Sunday night is Burns Night, so we asked Susan Calman to give us the lowdown on what, why and how. She didn’t disappoint.
And so the season approaches! Haggis suppliers around the country rub their hands together at the prospect of selling lorry loads of assorted offal to celebrate the birth of our National Bard.
Yes, Burns Night is near! It’s a concept that many of you may be familiar with, but it’s entirely possible that you haven’t attended one. In an effort to disseminate the culture of my homeland to you all, here is my guide to a night of haggis and havering.
Please note that this is not a definitive guide; there are more ways to host a Burns Supper than there are to leave your lover.
Robert Burns is a man who looms large in the mind of most Scots. This is partly because the majority of us, while at school, will have memorised and performed at least one of his poems.
When January time comes around, all over the country, swathes of children struggle to remember To a Mouse in preparation for a hesitant performance at assembly.
What this means is that from a very early age Burns’ language and ideas are implanted in our brains. Burns Night is a chance to celebrate his writing and read his poetry. He was a remarkable man who, if alive today, would probably be a regular on the standup circuit discussing politics, religion and the difference between men and women.
The Burns Supper season is quite long these days. January 25 is the Bard’s birthday, but you’ll find evenings being hosted from the middle of January onwards. Sometimes people have a lunch, but for me the only way is dinner. You need a full evening to enjoy the full excitement of a Burns Supper.
What do you do?
The first thing to say is that you can do anything you want to at a Burns Supper as long as you read his poetry. That’s the point. The traditions that have grown up around the evening are brilliant but sometimes quite stuffy. For example, for many years the more traditional Burns Suppers didn’t allow women to attend. That’s clearly not on, but matters are progressing somewhat. If you want to give it a go, I’ve put together some of the more important ingredients as a guide.
a) What to wear? Entirely up to you. The more formal evenings are a black tie event with lots and lots of kilts. I love a man in a kilt and my experience is that most men enjoy the freedom it brings. Do what you want, but I think go for it. Encourage the men to make an effort. I make kilts mandatory when I can, simply because I like to see a bit of ankle when having dinner.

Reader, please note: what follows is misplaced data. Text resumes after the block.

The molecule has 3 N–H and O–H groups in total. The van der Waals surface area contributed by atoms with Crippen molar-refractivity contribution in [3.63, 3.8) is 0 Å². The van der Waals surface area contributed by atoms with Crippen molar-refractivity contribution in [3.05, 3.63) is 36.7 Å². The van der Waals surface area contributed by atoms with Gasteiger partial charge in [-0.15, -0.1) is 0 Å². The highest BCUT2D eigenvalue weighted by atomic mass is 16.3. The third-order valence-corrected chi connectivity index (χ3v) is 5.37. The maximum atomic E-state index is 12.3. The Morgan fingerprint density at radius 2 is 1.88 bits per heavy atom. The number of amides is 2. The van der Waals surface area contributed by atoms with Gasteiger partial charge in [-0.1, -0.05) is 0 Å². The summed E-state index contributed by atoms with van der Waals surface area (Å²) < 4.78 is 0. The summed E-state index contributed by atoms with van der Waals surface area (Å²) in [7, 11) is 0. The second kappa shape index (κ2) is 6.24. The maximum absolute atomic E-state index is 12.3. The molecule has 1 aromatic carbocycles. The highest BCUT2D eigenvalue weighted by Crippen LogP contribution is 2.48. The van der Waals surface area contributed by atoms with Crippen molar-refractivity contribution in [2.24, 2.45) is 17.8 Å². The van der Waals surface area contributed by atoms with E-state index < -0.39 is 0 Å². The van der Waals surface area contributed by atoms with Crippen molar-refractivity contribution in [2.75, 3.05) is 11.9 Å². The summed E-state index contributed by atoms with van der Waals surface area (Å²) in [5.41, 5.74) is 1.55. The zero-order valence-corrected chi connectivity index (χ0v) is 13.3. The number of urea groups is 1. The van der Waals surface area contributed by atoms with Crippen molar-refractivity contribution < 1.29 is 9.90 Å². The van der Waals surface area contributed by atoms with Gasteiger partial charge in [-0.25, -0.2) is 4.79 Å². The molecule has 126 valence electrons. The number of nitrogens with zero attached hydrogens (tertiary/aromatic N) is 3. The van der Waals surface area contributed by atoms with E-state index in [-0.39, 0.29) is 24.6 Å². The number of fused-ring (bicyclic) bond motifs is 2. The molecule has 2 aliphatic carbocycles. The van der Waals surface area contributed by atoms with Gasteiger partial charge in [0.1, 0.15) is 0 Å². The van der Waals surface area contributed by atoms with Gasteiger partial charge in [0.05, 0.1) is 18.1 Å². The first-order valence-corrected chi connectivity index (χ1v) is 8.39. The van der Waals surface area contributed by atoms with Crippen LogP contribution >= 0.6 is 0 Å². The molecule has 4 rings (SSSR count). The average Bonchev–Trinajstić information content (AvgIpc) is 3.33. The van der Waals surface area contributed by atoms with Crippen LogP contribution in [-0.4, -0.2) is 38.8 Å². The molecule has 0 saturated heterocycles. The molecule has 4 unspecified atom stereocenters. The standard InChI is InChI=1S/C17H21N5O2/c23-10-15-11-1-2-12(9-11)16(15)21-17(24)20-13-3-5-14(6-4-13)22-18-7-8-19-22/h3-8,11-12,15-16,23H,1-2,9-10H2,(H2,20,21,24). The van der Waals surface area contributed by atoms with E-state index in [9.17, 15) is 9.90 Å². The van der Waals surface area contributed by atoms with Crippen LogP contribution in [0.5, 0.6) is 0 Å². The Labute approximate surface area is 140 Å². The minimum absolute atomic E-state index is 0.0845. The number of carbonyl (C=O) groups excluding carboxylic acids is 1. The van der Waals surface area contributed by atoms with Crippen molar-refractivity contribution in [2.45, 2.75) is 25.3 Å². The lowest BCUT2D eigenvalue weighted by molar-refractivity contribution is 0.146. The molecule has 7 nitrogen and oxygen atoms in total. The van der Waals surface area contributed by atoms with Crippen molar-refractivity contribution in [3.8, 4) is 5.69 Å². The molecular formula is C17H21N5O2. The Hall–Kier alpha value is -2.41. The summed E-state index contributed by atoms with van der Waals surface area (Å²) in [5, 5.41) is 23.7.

b) After the guests are seated the Selkirk Grace is usually said.
“Some hae meat and canna eat,
And some wad eat that want it;
But we hae meat, and we can eat,
And sae let the Lord be thankit.”
Enjoy saying that after a couple of pints.
c) The next part of the evening is perhaps the most fun. The piping of the haggis. Let me be clear: I do not enjoy haggis (I know, I know, I’m a disgrace). Have a haggis there but maybe have something else in case everyone realises what’s in it. Basically someone carries the haggis on a large plate to the table. I always cry at this bit because I love the sound of the pipes. If you don’t have access to bagpipes then a recorder will do, or just clap along. You’ll also find pipe music available on line. It’s an honour to carry the haggis, so enjoy it – do a few laps of the dining room.
d) Next is the address to the haggis; it’s too long to reprint here but look it up and choose a friend to read it out. The most important thing to remember is at the lines “His knife see rustic Labour dicht/An’ cut you up wi’ ready slicht” cut the haggis. Everyone will be really impressed that you’ve understood the poem.
f) Eat and drink. This is a good bit. Have some neeps and tatties as well. That’s very important.
g) Immortal Memory. This is the part of the evening that celebrates the man himself. The speaker would usually talk about Burns and his poetry and read out some examples of his work. If you’re having a supper at home, give this to someone who will take it seriously. Because if you don’t, I’ll know. Have a look at the poem A Man’s A Man For A‘ That. It’s a cracker.
h) The toast to the lassies is next, followed by the reply from the lassies to the laddies. I know. It sounds like an episode of Take the High Road. Now this is where things get a bit interesting. Some take the tack of “take my mother in law” jokes, some actually make positive and witty comments. Personally I think it’s a lovely opportunity in a group of friends to say something nice about each other. If you don’t it’ll end up like an episode of Celebrity Big Brother and none of us want that. Pick a guy and a girl to toast each other – it can be very sweet.
i) After that there’s sometimes a bit of a sing-song. Eddi Reader’s versions of Burns songs, especially Ae Fond Kiss, are a real treat and can lead to some slow dancing fun. And it is fun if everyone is in kilts.
What happens after that is up to you. If you want to try a bit of cèilidh dancing, please do, but only if you have a big enough flat and aren’t too drunk. One of the most common injuries at A&E in January is a broken wrist, mostly suffered by women when their enthusiastic partners have thrown them across the room.
The main thing is to enjoy it. In Scotland, we are tremendously proud of Rabbie and his work and want as many people as possible to experience it. So go formal or go casual. Have haggis or have vegetable lasagna. Whatever you do make sure you enjoy his poems and songs. For me, the best thing about a Burns Supper is spending time with friends and family, having a good meal and a few drams. Oh, and make sure you send us pictures of men in kilts… I love them.3767 Views
Susan is a comedian and writer who sometimes appears on things like the News Quiz and QI.